It was, you have to admit, a pretty smart publicity grab.
Back in January, Mark Zuckerberg snapped a picture, posted it online, and posed a question to his readers: What kind of spider is this, and is it okay to let it keep living in my shower?
The Facebook founder wasn’t posting on his own site; he was on Jelly, a hip new app from Twitter co-founder Biz Stone that lets users upload photos so their social media contacts can answer questions about them. Nine minutes later, Zuckerberg got his answer from Kevin Thau, Jelly’s COO: I think it’s a Phidippus johnsoni. Probably want to relocate it out of the house. As backup, Thau included a Wiki link about Phidippus johnsoni — a terrifying jumping spider with a nasty bite. Not long after, Stone completed the loop with a tweet: “First life saved via Jelly!”
Welcome to research in the age of social media. Jelly’s raison d’être may be crowdsourcing, but you don’t have to download the app to tap into the collective brainpower of the masses — not if you have any other sort of social media account. At 31, I’m at the stage of life where I use my Facebook account mostly for birthday reminders and cat videos (fine, and maybe to find out if that cute woman I met has a boyfriend) — but I think I’m increasingly alone. So many of my friends in Philly use social media to outsource their problems that my various newsfeeds have more pleas for help than an episode of Dr. Phil.
My car horn stopped working — will it be expensive to fix? Does someone have a copy of Photoshop I can have? I want to start running. What’s the best couch-to-5K app? I don’t know what to wear tonight! (On that last one, the “help me” is clearly implied.)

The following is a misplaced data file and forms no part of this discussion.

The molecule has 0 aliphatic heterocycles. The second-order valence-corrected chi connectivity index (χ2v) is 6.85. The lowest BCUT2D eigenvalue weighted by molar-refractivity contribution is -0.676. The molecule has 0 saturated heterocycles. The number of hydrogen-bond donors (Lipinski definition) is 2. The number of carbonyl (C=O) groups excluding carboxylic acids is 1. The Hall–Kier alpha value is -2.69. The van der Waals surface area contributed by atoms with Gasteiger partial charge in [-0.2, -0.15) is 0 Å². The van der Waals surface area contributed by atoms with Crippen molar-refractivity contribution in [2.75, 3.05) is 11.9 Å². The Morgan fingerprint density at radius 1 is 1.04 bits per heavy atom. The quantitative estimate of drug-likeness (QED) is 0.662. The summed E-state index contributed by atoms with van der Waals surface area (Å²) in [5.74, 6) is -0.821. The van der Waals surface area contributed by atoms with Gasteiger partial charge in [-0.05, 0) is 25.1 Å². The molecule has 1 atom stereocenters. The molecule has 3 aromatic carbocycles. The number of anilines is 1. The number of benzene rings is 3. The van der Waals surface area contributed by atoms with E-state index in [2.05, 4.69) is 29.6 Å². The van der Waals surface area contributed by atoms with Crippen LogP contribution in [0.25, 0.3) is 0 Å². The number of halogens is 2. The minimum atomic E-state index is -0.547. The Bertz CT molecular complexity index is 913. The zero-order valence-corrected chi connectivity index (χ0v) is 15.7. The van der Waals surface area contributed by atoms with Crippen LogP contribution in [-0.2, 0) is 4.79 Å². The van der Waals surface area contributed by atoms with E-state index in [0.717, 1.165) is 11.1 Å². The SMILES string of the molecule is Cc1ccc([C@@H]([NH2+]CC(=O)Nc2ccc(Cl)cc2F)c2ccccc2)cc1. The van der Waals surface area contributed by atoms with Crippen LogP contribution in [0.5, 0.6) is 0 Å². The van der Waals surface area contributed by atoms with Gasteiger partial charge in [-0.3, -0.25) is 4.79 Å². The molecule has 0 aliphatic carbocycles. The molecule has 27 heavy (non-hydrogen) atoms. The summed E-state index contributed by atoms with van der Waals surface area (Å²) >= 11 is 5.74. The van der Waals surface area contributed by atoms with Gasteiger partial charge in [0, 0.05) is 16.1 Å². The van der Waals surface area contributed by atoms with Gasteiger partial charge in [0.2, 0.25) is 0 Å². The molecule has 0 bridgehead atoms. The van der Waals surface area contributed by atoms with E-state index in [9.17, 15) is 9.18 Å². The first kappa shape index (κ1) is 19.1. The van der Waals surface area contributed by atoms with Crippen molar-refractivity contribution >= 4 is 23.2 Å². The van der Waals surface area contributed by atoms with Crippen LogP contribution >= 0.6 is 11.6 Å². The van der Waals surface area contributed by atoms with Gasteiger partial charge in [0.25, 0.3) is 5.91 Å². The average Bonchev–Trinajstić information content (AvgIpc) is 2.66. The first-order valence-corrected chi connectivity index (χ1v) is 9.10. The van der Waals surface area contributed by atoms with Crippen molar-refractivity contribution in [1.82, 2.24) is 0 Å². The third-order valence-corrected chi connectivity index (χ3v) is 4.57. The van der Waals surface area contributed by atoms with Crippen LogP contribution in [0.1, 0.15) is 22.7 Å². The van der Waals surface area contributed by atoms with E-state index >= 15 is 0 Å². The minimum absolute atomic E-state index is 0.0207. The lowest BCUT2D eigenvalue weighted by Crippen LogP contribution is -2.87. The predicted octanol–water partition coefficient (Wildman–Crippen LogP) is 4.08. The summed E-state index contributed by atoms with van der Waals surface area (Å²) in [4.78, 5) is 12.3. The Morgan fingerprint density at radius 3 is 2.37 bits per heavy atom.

A journalist friend of mine turns to her “friends” on Facebook regularly for stories she’s working on. “I don’t only learn about my topic,” she says, “but I figure out what people are interested in hearing about. It helps me shape my stories, too.” Another pal cops to crowdsourcing everything from mechanics to cold remedies, out of what he readily admits is sheer sloth.
The lazy friend has a point: Any reasonably connected human being can simply ask and then receive — and receive immediately, with zero effort. Crowdsourcing is about efficiency, really — about putting social media to work for you. But while the answers you get from that network of 500 of your nearest and dearest are fast and easy (and also probably better than the ones that come from the unwashed Internet masses on, say, Yahoo! Answers), that doesn’t mean the collective brainpower of the crowd is always right. Is it your transmission making that noise? Was that a Phidippus johnsoni? Does having so many answers at our fingertips actually make life easier and better? Or just … noisier?
I decide to find out — to spend a week crowdsourcing my decision-making, letting “friends” on Facebook and my Twitter followers guide my path.
Crowd Question #1:
So does anyone on the Internet have any opinions on True Detective or House of Cards?
I figure I’ll start with an easy one. Roughly 95 percent of the people I follow on Twitter can’t stop tweeting about True Detective — HBO’s police anthology starring Matthew McConaughey — or House of Cards, the Kevin Spacey political drama. I may frame my question like a smart-ass, but I get lots of serious replies. Seriously passionate replies.
True Detective is either the best show since The Wire or an overrated ham-fest with paper-thin female characters. McConaughey is either the new Greatest Actor of Our Time or a hack who should stick to fare like Surfer, Dude. House of Cards is a pale imitation of the superior British original, or I should binge-watch it immediately.
Eventually, True Detective pulls into an easy lead, so I watch the first season. I honestly think my crowd has been overenthused: Like a lot of cable shows, it’s more style than substance. Then again, I’ve watched worse — I tuned into Entourage for a long time — and on Sunday nights, I don’t need much to be entertained. I’ll say this: True Detective has the best interrogation scenes since Homicide: Life on the Street. Also, I probably wouldn’t have been interested in a Matthew McConaughey show without the crowd’s endorsement. So … score one for crowdsourcing.
Crowd Question #2:
What movie should I see right now?